You can’t talk about classic male-female country duets without including mention of “Islands in the Stream.” Both Kenny and Dolly were at their commercial peaks in the early 1980s when they hit the studio to cut this song, which was written by the Bee Gees and inspired by an Ernest Hemingway novel. “Islands in the Stream” would go on to top three different Billboard charts and be certified platinum. Even if you don’t consider it the most epic country partnership of all time, there’s no question these two voices were meant to be together.

6. “If I Needed You” – Don Williams & Emmylou Harris

Emmylou Harris’ pure, angelic voice has been in constant demand since she emerged in the early 1970s–so much so that we could easily assemble a Top 10 list Harris duets and call it a day. Still, some always do jump out. For this release, Harris teamed up with another of the richest country vocalists to emerge during the 1970s, the “Gentle Giant” Don Williams. The song is a classic by the late, great Townes Van Zandt, and it was released on Emmylou’s 1981 album Cimarron. It’s beautifully low-key version of Townes’ gentle love song, so it’s little wonder that it turned into a Top 3 single for the duo.

5. “As Soon as I Hang Up the Phone” – Conway Twitty & Loretta Lynn

These two Country Music Hall of Famers recorded numerous songs together, but this tearjerker stands out for all sorts of reasons. No question it’s cheesy–the ring of the phone at the start of the song, the hokey lyrics, the two voices cracking as the characters come to realize their relationship is over–but it’s also beautifully executed with honest intent and pure feeling…and without ever flinching. (Conway, of course, had long ago proved himself a pro at that crackling, quivering vocal style–just listen to his signature song “It’s Only Make Believe.”) We may chuckle at it today, but this duet shows two pros at the top of their game.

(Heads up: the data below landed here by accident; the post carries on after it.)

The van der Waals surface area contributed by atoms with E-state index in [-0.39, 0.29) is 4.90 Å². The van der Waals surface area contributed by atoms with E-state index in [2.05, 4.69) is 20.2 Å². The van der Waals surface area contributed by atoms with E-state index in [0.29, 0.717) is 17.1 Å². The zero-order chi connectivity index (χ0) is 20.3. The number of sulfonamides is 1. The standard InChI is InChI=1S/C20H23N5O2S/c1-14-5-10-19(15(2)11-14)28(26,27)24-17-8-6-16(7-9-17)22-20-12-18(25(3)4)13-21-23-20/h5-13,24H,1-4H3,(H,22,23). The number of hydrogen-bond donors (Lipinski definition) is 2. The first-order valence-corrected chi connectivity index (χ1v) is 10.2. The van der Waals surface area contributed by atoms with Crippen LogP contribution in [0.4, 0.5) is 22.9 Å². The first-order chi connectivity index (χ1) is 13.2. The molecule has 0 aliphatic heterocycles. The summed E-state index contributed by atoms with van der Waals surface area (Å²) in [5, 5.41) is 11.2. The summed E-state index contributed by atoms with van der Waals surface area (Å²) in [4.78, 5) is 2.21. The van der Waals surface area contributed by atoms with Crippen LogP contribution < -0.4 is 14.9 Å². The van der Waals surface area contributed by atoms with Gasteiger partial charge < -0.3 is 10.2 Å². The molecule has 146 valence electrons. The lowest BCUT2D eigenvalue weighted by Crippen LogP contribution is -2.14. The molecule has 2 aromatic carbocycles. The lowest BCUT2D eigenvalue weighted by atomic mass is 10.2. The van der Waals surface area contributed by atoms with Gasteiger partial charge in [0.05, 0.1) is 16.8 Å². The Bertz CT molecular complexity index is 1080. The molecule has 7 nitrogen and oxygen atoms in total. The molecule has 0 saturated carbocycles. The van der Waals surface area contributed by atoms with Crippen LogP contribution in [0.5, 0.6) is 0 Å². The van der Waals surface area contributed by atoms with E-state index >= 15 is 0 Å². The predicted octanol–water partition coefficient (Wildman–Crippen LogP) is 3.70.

4. “Just Someone I Used To Know” – Porter Wagoner & Dolly Parton

One of the most famous musical pairings in country music, Porter and Dolly recorded quite a few duets together, and this song–penned by the late producer, songwriter and Country Music Hall of Fame inductee “Cowboy” Jack Clement–is among their finest. Appearing on the pair’s 1970 album Porter Wayne and Dolly Rebecca, it’s a powerfully sad song, with the two iconic vocalists giving it a haunting richness.

3. “Jackson” – Johnny Cash & June Carter

“Jackson” was written in 1963 by Billy Edd Wheeler and Jerry Leiber, and it’s been recorded by a number of artists (including a sassy version by Lee Hazlewood and Nancy Sinatra), but it’s the Johnny and June version that remains the most iconic. They recorded the song in 1967, a year before they got hitched–which makes it all the more fun, as the song is about a bickering couple, one of whom is desperate to leave and go party in Jackson (“I’m goin’ to Jackson, you turn-a loose-a my coat”). “Jackson” hit No. 2 on the country charts and even went on to win Johnny and June a GRAMMY. The video above is a live version recorded at San Quentin prison in 1969.

Read the rest of our Top Ten Male-Female Country Duets (The Classics) on